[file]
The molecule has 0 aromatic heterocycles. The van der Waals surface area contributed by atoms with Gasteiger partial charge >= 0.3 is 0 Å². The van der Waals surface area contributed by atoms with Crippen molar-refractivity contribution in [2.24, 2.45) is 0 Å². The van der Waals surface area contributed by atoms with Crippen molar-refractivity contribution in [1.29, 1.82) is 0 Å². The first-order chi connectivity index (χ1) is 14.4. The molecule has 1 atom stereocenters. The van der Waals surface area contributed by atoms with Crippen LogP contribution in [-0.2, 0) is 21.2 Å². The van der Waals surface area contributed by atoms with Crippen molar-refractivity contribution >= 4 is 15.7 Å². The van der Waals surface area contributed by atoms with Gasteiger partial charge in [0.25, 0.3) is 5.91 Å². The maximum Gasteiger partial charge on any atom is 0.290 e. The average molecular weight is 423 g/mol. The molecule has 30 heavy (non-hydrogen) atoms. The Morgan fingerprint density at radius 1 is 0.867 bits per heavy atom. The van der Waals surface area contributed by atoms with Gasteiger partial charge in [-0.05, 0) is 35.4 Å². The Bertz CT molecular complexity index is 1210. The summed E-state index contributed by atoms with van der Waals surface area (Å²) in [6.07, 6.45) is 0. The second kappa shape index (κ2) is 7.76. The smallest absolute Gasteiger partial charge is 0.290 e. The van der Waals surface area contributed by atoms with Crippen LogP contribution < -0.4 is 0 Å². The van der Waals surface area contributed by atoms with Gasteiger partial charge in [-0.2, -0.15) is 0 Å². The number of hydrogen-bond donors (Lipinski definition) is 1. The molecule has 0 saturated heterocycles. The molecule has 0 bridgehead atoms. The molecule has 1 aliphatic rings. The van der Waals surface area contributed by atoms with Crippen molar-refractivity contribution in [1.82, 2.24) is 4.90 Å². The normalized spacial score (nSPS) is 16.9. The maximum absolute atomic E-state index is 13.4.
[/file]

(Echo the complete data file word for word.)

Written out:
The molecule has 0 aromatic heterocycles. The van der Waals surface area contributed by atoms with Gasteiger partial charge >= 0.3 is 0 Å². The van der Waals surface area contributed by atoms with Crippen molar-refractivity contribution in [2.24, 2.45) is 0 Å². The van der Waals surface area contributed by atoms with Crippen molar-refractivity contribution in [1.29, 1.82) is 0 Å². The first-order chi connectivity index (χ1) is 14.4. The molecule has 1 atom stereocenters. The van der Waals surface area contributed by atoms with Crippen LogP contribution in [-0.2, 0) is 21.2 Å². The van der Waals surface area contributed by atoms with Crippen molar-refractivity contribution >= 4 is 15.7 Å². The van der Waals surface area contributed by atoms with Gasteiger partial charge in [0.25, 0.3) is 5.91 Å². The maximum Gasteiger partial charge on any atom is 0.290 e. The average molecular weight is 423 g/mol. The molecule has 30 heavy (non-hydrogen) atoms. The Morgan fingerprint density at radius 1 is 0.867 bits per heavy atom. The van der Waals surface area contributed by atoms with Gasteiger partial charge in [-0.05, 0) is 35.4 Å². The Bertz CT molecular complexity index is 1210. The summed E-state index contributed by atoms with van der Waals surface area (Å²) in [6.07, 6.45) is 0. The second kappa shape index (κ2) is 7.76. The smallest absolute Gasteiger partial charge is 0.290 e. The van der Waals surface area contributed by atoms with Crippen LogP contribution < -0.4 is 0 Å². The van der Waals surface area contributed by atoms with Gasteiger partial charge in [-0.2, -0.15) is 0 Å². The number of hydrogen-bond donors (Lipinski definition) is 1. The molecule has 0 saturated heterocycles. The molecule has 0 bridgehead atoms. The molecule has 1 aliphatic rings. The van der Waals surface area contributed by atoms with Crippen molar-refractivity contribution in [1.82, 2.24) is 4.90 Å². The normalized spacial score (nSPS) is 16.9. The maximum absolute atomic E-state index is 13.4.